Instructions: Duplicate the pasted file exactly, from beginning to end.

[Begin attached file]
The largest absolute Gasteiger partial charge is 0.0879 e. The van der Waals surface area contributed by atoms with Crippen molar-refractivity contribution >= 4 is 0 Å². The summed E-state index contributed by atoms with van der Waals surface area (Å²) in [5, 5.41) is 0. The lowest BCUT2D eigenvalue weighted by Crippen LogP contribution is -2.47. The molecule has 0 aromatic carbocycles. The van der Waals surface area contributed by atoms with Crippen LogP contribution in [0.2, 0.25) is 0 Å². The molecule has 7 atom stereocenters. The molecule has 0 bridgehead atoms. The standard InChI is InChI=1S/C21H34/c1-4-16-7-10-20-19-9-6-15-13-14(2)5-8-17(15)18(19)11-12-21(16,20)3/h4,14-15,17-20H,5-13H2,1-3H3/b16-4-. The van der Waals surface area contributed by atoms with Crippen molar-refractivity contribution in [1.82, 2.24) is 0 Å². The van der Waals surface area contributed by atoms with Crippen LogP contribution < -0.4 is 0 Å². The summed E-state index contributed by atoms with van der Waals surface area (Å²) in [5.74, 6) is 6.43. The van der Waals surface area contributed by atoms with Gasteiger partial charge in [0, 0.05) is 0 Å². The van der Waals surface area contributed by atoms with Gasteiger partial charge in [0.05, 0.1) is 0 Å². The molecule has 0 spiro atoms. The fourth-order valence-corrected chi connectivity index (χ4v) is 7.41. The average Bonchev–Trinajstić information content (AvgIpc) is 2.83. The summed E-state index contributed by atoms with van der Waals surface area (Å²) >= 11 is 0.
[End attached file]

The largest absolute Gasteiger partial charge is 0.0879 e. The van der Waals surface area contributed by atoms with Crippen molar-refractivity contribution >= 4 is 0 Å². The summed E-state index contributed by atoms with van der Waals surface area (Å²) in [5, 5.41) is 0. The lowest BCUT2D eigenvalue weighted by Crippen LogP contribution is -2.47. The molecule has 0 aromatic carbocycles. The van der Waals surface area contributed by atoms with Crippen LogP contribution in [0.2, 0.25) is 0 Å². The molecule has 7 atom stereocenters. The molecule has 0 bridgehead atoms. The standard InChI is InChI=1S/C21H34/c1-4-16-7-10-20-19-9-6-15-13-14(2)5-8-17(15)18(19)11-12-21(16,20)3/h4,14-15,17-20H,5-13H2,1-3H3/b16-4-. The van der Waals surface area contributed by atoms with Crippen molar-refractivity contribution in [1.82, 2.24) is 0 Å². The van der Waals surface area contributed by atoms with Crippen LogP contribution < -0.4 is 0 Å². The summed E-state index contributed by atoms with van der Waals surface area (Å²) in [5.74, 6) is 6.43. The van der Waals surface area contributed by atoms with Gasteiger partial charge in [0, 0.05) is 0 Å². The van der Waals surface area contributed by atoms with Gasteiger partial charge in [0.05, 0.1) is 0 Å². The molecule has 0 spiro atoms. The fourth-order valence-corrected chi connectivity index (χ4v) is 7.41. The average Bonchev–Trinajstić information content (AvgIpc) is 2.83. The summed E-state index contributed by atoms with van der Waals surface area (Å²) >= 11 is 0.